Lack of commitment to provide the leadership, staff, equipment, facilities, systems, and capital to perform the outsourced function inside will doom the backsourcing to failure. There needs to be a careful and well-thought-out assessment of all resources required to successfully backsource. And remember that these resources may no longer exist since the outsourcing was implemented and may need to be obtained anew. There must also be adequate management assigned to oversee the backsourcing as well as to manage the functions once returned. Management and staff must be reassured that just because “we used to do this ourselves” that it will be easy to do it again.

4. Figure Out What Has Changed

Chances are very good that the systems, functions and processes you outsourced are considerably different than the functions and processes you backsource. Like all businesses, your organization continues to evolve and it would be highly unusual if your outsource requirements have not evolved as well. Therefore, one of the most challenging hurdles to clear involves fully investigating and understanding if the knowledge base you had of the outsourced function is still the knowledge base needed to backsource the function today. This requires a full review and documentation of the current requirements and the process design.

5. Plan, Plan, Plan!

The amount of planning required for successful backsourcing does not vary considerably from the amount of planning required for successful outsourcing. In fact, a book I wrote with three other professionals on how to outsource is as applicable to backsourcing as it is to outsourcing.* The process as it should be applied to backsourcing involves the following steps:

  1. Define your backsourcing team.
  2. Define the backsourcing requirements.
  3. Develop the backsourcing business plan and backsourcing schedule.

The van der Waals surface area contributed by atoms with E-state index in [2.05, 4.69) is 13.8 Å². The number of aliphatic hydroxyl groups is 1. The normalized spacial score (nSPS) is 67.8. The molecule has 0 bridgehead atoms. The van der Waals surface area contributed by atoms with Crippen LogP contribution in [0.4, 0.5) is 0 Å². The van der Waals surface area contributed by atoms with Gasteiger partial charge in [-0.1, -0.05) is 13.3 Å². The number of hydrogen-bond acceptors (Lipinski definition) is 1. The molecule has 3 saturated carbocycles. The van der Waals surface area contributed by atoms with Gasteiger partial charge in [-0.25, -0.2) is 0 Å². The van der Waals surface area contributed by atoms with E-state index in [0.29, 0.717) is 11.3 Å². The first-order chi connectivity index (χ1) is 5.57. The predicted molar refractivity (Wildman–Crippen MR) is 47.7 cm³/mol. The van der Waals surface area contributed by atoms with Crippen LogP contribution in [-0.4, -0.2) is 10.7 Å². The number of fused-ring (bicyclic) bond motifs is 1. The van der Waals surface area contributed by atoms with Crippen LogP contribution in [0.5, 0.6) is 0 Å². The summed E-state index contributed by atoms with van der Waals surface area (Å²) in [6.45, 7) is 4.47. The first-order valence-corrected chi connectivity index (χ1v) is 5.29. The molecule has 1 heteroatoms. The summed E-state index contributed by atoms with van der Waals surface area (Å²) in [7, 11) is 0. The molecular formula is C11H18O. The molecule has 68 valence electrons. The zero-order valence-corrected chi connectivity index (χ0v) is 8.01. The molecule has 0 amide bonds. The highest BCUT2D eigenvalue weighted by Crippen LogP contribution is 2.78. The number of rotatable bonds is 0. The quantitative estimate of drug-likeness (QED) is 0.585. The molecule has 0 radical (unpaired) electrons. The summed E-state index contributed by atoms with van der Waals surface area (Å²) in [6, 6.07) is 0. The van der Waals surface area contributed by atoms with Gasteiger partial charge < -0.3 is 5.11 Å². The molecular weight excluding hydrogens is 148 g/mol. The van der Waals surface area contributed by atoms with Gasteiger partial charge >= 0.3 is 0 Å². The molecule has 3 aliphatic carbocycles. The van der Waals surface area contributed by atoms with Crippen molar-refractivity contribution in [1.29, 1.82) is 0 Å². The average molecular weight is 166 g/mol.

4. Assess skills and readiness to successfully backsource.
  5. Establish a cooperative relationship with the current provider and define communication protocols.
  6. Clarify roles and responsibilities and the legal relationship with the outsource provider.
  7. Begin the phased approach of bringing the business back in-house.
  8. Maintain a relationship with the outsourced provider of teamwork, open communications, cooperation, and collaboration.
  9. Close out the relationship by handling all loose ends and details.

6. Communicate, Then Communicate More

Notify the outsource provider of your decision to backsource as early as possible and communicate in a way that begets a culture of cooperation. This timeframe may be considerable, and requirements of the business may need to be defined up to 18 months prior to the actual conversion. At the appropriate time, communicate to all constituents the goals, objectives, schedules, and plans of the backsourcing initiative. Do not naively believe that people will understand what is happening! Open, honest, and timely information is required by all to facilitate a smooth transitioning of the outsourced functions back in-house.

As George Bernard Shaw once wrote, “The problem with communication is the illusion that it has occurred.” Be certain that your communications hit home.

7. Focus Contingency Planning on Customer

Never, ever, ever forget about the impact backsourcing can have on the customer. Develop a contingency plan to cover as broad a set of business continuity issues as is realistic. The contingency plan must fully address customer needs and make the ongoing satisfaction of the customer a key objective. Ensure that the customer is fully briefed on the backsourcing initiative and participates in the development of contingency plans.

Conclusion: Minimize Risk with Expertise

Backsourcing, like outsourcing, has some real risks. Backsourcing, like outsourcing, must be done methodically and with true expertise. Failed backsourcing projects are extremely ugly and must be avoided. Given the reality that “the devil is in the details,” organizations need to approach backsourcing with respect and diligence. Your backsourcing initiative will be successful if you keep these thoughts in mind and follow the Seven Best Practices presented here.

 

About the Author
Jim Tompkins
Jim Tompkins